The best way to fall asleep and get some rest is to make a habit of sleeping in a dark, quiet room. This can be tricky if you have a husband who snores or moves around all night. (Personal experience, lol!) The answer? Sleep alone!
This way, you can remove any distractions and get the rest you need. Migraine brains are always ‘on’ — even when we’re trying to sleep — therefore, Migraineur’s are known as light sleepers. So it’s uber important to have a dark and quiet room to help us fall asleep and stay asleep at night– especially when we’re in pain!
7. Head to the ER for a migraine cocktail
If you’re suffering from a migraine, you might be tempted to just try to tough it out at night. (That’s what I often do and usually, it ends up even worse by the next day!) So, when the pain is too much to bear no harm in seeking help from the professionals.
That’s where the migraine cocktail comes in. These potent concoctions are delivered via IV and designed to help relieve pain and get you on the road to recovery.
But before you head to the ER for your migraine cocktail, there are a few things you should know.
First, migraine sufferers tend to have low blood pressure, so when it starts to climb that’s a sign you need medical help to bring down the pain and anxiety.
Second, tips for falling asleep with a headache or migraine usually involve relaxation techniques like breathing exercises or meditation (described above). So if you can’t relax enough to sleep, or if you have a racing heart rate and high blood pressure, it’s time to seek medical help.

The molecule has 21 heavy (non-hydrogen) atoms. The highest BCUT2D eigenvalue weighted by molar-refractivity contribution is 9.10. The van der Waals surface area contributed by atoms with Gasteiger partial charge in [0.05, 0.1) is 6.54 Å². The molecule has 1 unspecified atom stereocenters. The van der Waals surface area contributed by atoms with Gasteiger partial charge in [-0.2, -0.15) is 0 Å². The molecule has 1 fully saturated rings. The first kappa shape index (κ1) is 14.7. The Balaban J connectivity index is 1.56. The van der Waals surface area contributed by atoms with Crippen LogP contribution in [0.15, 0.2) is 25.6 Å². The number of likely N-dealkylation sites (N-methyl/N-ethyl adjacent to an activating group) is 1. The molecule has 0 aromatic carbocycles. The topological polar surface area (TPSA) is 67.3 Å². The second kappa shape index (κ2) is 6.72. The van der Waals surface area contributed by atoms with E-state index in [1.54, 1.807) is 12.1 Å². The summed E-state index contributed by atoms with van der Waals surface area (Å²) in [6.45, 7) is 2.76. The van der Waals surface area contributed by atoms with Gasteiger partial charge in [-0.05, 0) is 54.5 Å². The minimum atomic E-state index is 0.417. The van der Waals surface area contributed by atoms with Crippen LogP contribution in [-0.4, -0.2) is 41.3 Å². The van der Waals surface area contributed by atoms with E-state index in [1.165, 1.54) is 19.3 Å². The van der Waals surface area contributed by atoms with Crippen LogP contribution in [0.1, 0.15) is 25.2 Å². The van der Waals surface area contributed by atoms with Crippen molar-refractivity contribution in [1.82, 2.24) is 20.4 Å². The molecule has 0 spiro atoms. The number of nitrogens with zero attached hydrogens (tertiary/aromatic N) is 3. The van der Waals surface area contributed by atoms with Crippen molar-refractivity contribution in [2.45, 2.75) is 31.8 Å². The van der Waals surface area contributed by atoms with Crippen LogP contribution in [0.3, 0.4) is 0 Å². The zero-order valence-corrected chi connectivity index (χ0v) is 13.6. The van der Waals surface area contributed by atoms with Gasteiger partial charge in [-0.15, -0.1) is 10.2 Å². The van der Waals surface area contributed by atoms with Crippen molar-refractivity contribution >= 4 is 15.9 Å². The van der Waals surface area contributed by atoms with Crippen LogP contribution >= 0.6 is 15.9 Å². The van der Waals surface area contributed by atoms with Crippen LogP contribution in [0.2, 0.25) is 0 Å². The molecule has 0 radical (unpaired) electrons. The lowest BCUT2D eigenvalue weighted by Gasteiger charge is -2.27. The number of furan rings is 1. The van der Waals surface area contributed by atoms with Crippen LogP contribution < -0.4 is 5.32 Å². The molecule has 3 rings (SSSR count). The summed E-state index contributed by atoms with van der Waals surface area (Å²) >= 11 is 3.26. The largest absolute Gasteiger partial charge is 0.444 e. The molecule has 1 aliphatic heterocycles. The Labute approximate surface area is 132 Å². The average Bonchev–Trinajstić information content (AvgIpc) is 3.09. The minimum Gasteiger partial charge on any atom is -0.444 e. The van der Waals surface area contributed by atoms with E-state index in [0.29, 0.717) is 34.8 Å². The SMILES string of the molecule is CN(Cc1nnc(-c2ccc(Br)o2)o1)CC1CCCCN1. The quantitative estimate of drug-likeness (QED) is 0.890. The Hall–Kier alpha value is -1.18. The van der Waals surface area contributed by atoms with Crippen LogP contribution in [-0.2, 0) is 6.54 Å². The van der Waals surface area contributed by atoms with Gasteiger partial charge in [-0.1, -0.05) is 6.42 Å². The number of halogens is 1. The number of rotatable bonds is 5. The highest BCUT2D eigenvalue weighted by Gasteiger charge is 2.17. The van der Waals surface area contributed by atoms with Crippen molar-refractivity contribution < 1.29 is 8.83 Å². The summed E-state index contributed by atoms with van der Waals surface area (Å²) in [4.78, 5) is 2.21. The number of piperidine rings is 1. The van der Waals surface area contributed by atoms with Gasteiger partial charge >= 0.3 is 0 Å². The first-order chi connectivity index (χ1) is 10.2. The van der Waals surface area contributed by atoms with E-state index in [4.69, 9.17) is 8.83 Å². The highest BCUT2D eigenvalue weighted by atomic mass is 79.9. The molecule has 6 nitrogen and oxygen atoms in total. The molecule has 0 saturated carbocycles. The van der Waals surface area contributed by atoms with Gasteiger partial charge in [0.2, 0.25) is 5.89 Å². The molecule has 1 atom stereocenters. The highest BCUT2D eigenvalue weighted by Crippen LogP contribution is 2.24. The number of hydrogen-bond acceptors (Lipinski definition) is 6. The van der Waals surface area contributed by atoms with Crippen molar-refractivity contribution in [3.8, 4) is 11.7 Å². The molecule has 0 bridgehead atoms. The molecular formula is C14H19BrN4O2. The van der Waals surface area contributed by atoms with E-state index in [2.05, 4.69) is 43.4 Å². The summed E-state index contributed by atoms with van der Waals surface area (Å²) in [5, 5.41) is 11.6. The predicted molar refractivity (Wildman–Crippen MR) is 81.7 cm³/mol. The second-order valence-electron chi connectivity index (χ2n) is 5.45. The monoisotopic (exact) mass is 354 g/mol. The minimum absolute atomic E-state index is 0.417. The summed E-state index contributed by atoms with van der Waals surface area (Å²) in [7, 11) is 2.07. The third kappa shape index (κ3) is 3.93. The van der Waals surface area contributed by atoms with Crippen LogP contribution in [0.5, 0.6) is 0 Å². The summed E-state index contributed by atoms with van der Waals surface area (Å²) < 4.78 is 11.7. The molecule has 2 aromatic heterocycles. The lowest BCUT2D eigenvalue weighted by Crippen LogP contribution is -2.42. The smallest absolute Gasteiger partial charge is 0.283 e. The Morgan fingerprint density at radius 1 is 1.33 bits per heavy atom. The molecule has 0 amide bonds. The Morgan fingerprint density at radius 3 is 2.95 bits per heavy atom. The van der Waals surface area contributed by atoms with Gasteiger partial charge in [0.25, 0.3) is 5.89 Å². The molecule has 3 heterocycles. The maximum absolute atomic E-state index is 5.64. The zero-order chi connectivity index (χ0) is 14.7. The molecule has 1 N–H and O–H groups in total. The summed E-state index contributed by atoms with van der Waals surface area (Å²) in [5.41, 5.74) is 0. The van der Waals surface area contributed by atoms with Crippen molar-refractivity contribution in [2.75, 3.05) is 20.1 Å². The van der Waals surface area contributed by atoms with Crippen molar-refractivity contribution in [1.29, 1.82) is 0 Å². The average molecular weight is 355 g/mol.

With the right treatment, you can find the relief you need!
Is it okay to sleep with a migraine?
If you have not managed your migraine by bedtime, then it becomes very difficult to treat. Try keeping a migraine or headache diary so you become familiar with what your personal ‘typical’ and ‘atypical’ pain is. For example, if your chronic migraine intensifies or pain shifts in ways you have experienced before, it’s time to call the clinic!
Be aware of your potential trigger(s)
It’s incredibly frustrating for migraine victims because they appear to spontaneously cause pain by being caught unaware. But if you know how often a migraine occurs you can be ‘a little more’ prepared.
Recent studies show the most frequent migraine attacks occur early in the morning. This is likely due to migraine or head pain developing overnight and not being able to be awake to abort it right away with medicine.
Additionally, many get out of bed with morning migraines due to blood sugar plummeting overnight and/or electrolyte imbalances. (For example, are you a sweaty sleeper like me? You’ll need salt/electrolytes on your nightstand!)
Over 3,000 participants have been interviewed, showing most migraineurs were “early birds”. If you are part of this group you should always get up early and keep regular sleeping habits.
Do you stare for hours at computer screens, tablets, or iphone? If your eyes look at a screen constantly, there is a risk of straining neck muscles and impairing your eyesight! Over the course of the day, putting pressure on your vision can cause headaches and migraines. Try blue light glasses if you are a desk warrior.